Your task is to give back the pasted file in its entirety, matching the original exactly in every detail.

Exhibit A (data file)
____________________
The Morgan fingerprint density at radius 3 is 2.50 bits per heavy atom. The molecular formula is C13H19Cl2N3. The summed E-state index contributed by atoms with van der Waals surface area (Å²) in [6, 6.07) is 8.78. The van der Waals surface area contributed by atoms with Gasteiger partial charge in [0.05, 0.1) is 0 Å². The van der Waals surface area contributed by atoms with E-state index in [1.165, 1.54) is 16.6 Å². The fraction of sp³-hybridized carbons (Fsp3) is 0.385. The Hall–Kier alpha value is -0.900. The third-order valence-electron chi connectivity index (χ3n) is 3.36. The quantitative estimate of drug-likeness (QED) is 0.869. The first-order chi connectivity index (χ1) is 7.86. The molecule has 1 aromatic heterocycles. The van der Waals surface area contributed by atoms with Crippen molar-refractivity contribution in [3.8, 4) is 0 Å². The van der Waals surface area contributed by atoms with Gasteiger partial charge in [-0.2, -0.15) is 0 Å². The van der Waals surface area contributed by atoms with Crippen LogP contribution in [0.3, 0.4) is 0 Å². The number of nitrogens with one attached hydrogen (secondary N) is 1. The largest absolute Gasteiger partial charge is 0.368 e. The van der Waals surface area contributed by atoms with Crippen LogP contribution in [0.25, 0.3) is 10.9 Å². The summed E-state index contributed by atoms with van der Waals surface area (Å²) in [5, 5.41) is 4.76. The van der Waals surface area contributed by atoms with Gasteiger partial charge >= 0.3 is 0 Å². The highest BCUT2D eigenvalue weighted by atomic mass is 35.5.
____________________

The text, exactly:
The Morgan fingerprint density at radius 3 is 2.50 bits per heavy atom. The molecular formula is C13H19Cl2N3. The summed E-state index contributed by atoms with van der Waals surface area (Å²) in [6, 6.07) is 8.78. The van der Waals surface area contributed by atoms with Gasteiger partial charge in [0.05, 0.1) is 0 Å². The van der Waals surface area contributed by atoms with E-state index in [1.165, 1.54) is 16.6 Å². The fraction of sp³-hybridized carbons (Fsp3) is 0.385. The Hall–Kier alpha value is -0.900. The third-order valence-electron chi connectivity index (χ3n) is 3.36. The quantitative estimate of drug-likeness (QED) is 0.869. The first-order chi connectivity index (χ1) is 7.86. The molecule has 1 aromatic heterocycles. The van der Waals surface area contributed by atoms with Crippen molar-refractivity contribution in [3.8, 4) is 0 Å². The van der Waals surface area contributed by atoms with Gasteiger partial charge in [-0.2, -0.15) is 0 Å². The van der Waals surface area contributed by atoms with Crippen LogP contribution in [0.3, 0.4) is 0 Å². The number of nitrogens with one attached hydrogen (secondary N) is 1. The largest absolute Gasteiger partial charge is 0.368 e. The van der Waals surface area contributed by atoms with Crippen LogP contribution in [0.25, 0.3) is 10.9 Å². The summed E-state index contributed by atoms with van der Waals surface area (Å²) in [5, 5.41) is 4.76. The van der Waals surface area contributed by atoms with Gasteiger partial charge >= 0.3 is 0 Å². The highest BCUT2D eigenvalue weighted by atomic mass is 35.5.